Basically the dream for Behind the Barriers was to have Sam come out to races and take some video and see what happens. It morphed into this whole thing. I’d never been on video and I was super nervous to do it. After it launched, people were hating on me on the internet. I thought oh my gosh, everything about this is bad, I don’t want to do this. I felt really anxious about having put myself out there like that. But a couple people were like, “dude, this is great. Just keep going with it” so we did. We built a really great audience for Behind The Barriers. I really wanted to tell the story for the organizers and the riders that I came into contact with, people like Ryan [Trebon] and Tim [Johnson]. Whoever it was, I just wanted them to have that outlet as well.
As Behind The Barriers started to replay in a sense–you know it can only be about me so much before people are like “cool, we know that guy’s story”–Sam and I decided to try and use the show to launch some other people. At the same time our buddy Jake [Sisson] said, “you should be doing some race coverage because CyclingDirt isn’t doing a very good job with it and they’re kind of bullying all the promoters.” Before we knew it we had five shows and it had grown into BTB TV. We were doing Behind the Barriers with me and other riders. Then we did Who’s Number 1, race coverage, How The Race Was Won, the Week in Preview. It was a lot of work. It was all to really help the sport get a professional level of media coverage in video format. I think that’s still really important and it’s still a dream of mine to make it better than it is. But this year was definitely a really big challenge with BTB TV from a funding standpoint and everything. It’s a huge, huge undertaking for us.
Jeremy Powers racing at CrossVegas 2014. Photo by Motofish Images courtesy Emily Powers.
It certainly seems like it. Are you still really involved with the day to day operation of BTB TV?
My wife Emily is actually running most of BTB TV now. I’m still seeing it every day for sure. Running a media company and website is very different from the work she was doing before. There are a lot of things that are still being ironed out. Some of them were maybe ironed out last year, but a lot of that went away. We didn’t retain everyone we had on last year. People got burnt out on the project. Even Jake, unfortunately. We lost some good people. I get it. I know why it happened. It’s just unfortunate. It was so much work. So, we had to relearn, then we had to relearn it in a 2.0 sense because we had to do it on less of a budget.
We’re definitely treading water just fine and we’re still trying to make sure we hit our goals. There might be some questions of “what’s going on over there?” and it’s just because the budget isn’t there to have more people to do more work. We’re turning out things as quickly as we can. It’s good. We’re still making it happen every day and it’s still really important to us. The good thing is it’s not affecting my racing. Last year Behind The Barriers was really stressful for me, not just on the racing side, but financially. It was really hard. It’s a blessing that this year is so much different to us in regards to the project.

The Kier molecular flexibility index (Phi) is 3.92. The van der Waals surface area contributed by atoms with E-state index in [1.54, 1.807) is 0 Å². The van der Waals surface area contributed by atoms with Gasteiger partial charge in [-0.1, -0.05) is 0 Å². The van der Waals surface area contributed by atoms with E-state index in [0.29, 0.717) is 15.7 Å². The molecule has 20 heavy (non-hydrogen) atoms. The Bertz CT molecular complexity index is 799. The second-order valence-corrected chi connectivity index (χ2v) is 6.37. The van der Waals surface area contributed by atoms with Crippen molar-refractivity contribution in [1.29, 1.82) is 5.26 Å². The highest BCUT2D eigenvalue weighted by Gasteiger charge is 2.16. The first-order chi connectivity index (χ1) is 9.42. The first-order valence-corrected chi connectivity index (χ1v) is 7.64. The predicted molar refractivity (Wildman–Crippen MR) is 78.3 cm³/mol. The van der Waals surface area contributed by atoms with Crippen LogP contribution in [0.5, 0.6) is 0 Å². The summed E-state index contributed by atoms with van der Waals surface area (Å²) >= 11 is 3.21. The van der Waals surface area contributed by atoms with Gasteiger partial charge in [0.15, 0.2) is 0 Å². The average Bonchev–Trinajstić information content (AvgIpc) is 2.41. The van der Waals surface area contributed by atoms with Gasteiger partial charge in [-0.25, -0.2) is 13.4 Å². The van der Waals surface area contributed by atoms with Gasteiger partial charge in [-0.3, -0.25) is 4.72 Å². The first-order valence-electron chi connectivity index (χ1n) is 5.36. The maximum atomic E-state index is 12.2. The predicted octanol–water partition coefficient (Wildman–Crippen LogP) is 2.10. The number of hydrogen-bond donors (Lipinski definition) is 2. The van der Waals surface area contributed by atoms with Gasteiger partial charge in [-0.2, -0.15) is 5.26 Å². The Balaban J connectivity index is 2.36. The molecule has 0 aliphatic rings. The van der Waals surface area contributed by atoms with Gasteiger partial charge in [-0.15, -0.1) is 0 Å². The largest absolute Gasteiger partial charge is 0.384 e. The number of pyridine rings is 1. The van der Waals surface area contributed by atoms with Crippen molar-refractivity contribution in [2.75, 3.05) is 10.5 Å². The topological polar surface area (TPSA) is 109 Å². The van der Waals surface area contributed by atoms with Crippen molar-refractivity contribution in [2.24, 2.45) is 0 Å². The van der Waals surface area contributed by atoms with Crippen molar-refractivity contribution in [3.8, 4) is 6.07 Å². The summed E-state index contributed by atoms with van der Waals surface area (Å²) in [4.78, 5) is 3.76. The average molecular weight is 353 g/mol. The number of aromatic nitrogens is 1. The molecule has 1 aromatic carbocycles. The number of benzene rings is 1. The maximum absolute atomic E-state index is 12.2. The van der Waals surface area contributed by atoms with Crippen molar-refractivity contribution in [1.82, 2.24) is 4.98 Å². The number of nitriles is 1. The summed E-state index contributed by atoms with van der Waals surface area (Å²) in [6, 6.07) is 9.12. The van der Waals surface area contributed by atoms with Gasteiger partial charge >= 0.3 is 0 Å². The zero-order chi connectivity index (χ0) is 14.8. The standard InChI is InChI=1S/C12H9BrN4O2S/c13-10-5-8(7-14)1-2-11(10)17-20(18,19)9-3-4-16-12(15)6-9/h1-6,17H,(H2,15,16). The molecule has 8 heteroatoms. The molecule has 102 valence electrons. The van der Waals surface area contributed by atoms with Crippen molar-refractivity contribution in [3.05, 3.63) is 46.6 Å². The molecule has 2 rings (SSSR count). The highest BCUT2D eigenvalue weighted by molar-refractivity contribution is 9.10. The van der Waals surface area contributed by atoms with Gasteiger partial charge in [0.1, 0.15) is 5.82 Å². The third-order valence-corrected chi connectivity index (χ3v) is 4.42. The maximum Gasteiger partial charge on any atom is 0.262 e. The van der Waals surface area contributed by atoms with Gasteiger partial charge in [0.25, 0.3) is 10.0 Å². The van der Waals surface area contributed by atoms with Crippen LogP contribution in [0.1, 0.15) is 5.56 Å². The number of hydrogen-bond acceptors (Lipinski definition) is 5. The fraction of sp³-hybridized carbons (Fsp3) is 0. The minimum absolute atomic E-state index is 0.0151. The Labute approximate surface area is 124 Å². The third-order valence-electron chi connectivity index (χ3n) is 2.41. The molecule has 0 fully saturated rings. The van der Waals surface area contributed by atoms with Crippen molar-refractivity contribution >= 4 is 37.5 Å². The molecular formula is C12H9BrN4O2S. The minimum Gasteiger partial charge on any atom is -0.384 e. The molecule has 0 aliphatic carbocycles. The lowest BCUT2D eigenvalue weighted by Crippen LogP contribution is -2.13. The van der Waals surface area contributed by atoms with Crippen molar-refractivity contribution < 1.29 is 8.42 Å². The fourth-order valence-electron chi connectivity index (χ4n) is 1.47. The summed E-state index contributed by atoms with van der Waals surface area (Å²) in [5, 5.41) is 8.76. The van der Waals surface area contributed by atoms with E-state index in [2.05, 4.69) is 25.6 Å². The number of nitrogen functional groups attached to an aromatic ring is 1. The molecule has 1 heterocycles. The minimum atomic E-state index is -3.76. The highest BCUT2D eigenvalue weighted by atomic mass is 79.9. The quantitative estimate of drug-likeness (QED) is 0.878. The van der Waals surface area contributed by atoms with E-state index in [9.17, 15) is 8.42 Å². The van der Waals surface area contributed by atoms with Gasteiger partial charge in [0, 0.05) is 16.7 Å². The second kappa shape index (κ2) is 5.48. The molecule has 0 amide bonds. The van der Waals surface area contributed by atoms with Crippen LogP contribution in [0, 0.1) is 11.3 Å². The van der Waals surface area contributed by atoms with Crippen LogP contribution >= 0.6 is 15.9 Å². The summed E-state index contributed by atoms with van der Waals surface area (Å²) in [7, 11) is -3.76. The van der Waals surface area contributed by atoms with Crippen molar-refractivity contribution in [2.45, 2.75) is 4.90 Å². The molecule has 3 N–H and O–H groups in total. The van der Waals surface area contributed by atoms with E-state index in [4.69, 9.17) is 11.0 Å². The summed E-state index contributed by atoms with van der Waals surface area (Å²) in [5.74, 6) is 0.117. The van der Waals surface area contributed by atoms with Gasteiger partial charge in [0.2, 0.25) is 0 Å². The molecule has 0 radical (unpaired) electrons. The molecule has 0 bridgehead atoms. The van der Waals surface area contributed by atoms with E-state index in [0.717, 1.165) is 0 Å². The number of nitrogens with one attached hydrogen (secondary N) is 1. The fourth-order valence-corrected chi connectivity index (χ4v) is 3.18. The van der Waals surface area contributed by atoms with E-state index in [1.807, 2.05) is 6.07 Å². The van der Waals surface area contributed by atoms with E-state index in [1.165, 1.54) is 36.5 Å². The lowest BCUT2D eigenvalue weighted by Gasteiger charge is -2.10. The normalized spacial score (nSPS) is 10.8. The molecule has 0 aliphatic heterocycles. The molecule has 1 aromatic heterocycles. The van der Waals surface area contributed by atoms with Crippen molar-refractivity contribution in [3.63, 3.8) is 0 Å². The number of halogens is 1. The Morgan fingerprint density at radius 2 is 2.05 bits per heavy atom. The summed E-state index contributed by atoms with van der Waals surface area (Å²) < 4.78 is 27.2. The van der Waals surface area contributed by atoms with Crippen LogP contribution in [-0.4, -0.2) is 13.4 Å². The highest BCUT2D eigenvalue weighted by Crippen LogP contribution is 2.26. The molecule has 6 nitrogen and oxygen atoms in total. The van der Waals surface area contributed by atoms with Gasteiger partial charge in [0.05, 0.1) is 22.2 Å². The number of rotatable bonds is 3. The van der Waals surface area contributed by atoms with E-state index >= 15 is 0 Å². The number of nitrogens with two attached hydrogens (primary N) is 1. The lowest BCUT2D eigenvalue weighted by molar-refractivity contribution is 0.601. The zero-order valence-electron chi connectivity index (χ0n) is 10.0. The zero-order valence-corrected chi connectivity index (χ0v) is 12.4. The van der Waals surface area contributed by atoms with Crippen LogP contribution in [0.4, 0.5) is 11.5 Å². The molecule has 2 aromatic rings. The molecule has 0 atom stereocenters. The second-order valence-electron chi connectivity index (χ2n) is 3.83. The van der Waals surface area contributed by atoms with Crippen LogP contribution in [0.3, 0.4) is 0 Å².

Theoretically you’ve got a lot of good years of racing left in you. Do you have concrete career goals both on and off the bike you’d like still to accomplish?
That’s one I don’t really have nailed. I’m going to keep with cycling for a few more years for sure. I don’t know. At least two more years after this one. My dream is to get on the podium at a World Cup. No question that’s my number one goal now, even more than a national title. I think if I want to do well, I really have to refine my European and World Cup racing. How close I get this year will determine a lot of what I can do. I don’t think we fully know yet what I can do without having given 110 percent like I am right now. Let’s say my best result is 5th this year, well 5th’s better than 7th. Then maybe 5th can turn into 3rd. We’ll go as long as I continue to see progression chasing the European, World Cup, and World Championship podiums. I don’t need to win every American race or do every European race 44 times to have a good career. But I feel good with what I’m doing. I feel like I’ve contributed a lot, not just with my racing, but to the sport as a whole and given as much as I could with the position and talent I have.
I don’t know what I’ll do when I’m done. Hopefully it’s in the cycling world. I feel like I have a lot to give and I know a lot about it. But who knows? I think a lot and I’ve got a lot of things I’d like to do. Maybe I’ll do something completely different and wash my hands of bike racing and cycling. But for sure I’ll be around for a couple more years chasing these cyclocross races and seeing what I can do.